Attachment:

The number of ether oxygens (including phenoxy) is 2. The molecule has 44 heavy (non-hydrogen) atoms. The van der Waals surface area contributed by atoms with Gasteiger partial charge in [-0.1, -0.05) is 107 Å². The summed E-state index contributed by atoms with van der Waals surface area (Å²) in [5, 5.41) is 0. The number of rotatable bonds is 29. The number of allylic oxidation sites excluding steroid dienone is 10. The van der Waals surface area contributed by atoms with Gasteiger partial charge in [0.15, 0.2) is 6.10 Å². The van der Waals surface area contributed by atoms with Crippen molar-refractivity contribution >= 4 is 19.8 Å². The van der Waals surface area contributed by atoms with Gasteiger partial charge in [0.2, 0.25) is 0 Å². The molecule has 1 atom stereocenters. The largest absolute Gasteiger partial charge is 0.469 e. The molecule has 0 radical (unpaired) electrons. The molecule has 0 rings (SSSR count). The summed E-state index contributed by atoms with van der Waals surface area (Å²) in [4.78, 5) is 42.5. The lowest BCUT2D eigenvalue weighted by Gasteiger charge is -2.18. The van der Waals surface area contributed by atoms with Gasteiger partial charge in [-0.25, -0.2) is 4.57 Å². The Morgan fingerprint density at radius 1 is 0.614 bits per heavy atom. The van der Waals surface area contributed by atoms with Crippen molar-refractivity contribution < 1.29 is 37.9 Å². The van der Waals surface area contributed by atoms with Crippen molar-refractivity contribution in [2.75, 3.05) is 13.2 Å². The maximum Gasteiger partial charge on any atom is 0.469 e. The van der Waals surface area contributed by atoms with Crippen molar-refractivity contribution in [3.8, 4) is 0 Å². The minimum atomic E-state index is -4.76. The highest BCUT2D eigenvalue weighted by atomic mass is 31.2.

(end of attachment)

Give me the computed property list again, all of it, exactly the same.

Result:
The number of ether oxygens (including phenoxy) is 2. The molecule has 44 heavy (non-hydrogen) atoms. The van der Waals surface area contributed by atoms with Gasteiger partial charge in [-0.1, -0.05) is 107 Å². The summed E-state index contributed by atoms with van der Waals surface area (Å²) in [5, 5.41) is 0. The number of rotatable bonds is 29. The number of allylic oxidation sites excluding steroid dienone is 10. The van der Waals surface area contributed by atoms with Gasteiger partial charge in [0.15, 0.2) is 6.10 Å². The van der Waals surface area contributed by atoms with Crippen molar-refractivity contribution >= 4 is 19.8 Å². The van der Waals surface area contributed by atoms with Gasteiger partial charge in [0.2, 0.25) is 0 Å². The molecule has 1 atom stereocenters. The largest absolute Gasteiger partial charge is 0.469 e. The molecule has 0 radical (unpaired) electrons. The molecule has 0 rings (SSSR count). The summed E-state index contributed by atoms with van der Waals surface area (Å²) in [4.78, 5) is 42.5. The lowest BCUT2D eigenvalue weighted by Gasteiger charge is -2.18. The van der Waals surface area contributed by atoms with Gasteiger partial charge in [-0.25, -0.2) is 4.57 Å². The Morgan fingerprint density at radius 1 is 0.614 bits per heavy atom. The van der Waals surface area contributed by atoms with Crippen molar-refractivity contribution < 1.29 is 37.9 Å². The van der Waals surface area contributed by atoms with Crippen molar-refractivity contribution in [2.75, 3.05) is 13.2 Å². The maximum Gasteiger partial charge on any atom is 0.469 e. The van der Waals surface area contributed by atoms with Crippen molar-refractivity contribution in [3.8, 4) is 0 Å². The minimum atomic E-state index is -4.76. The highest BCUT2D eigenvalue weighted by atomic mass is 31.2.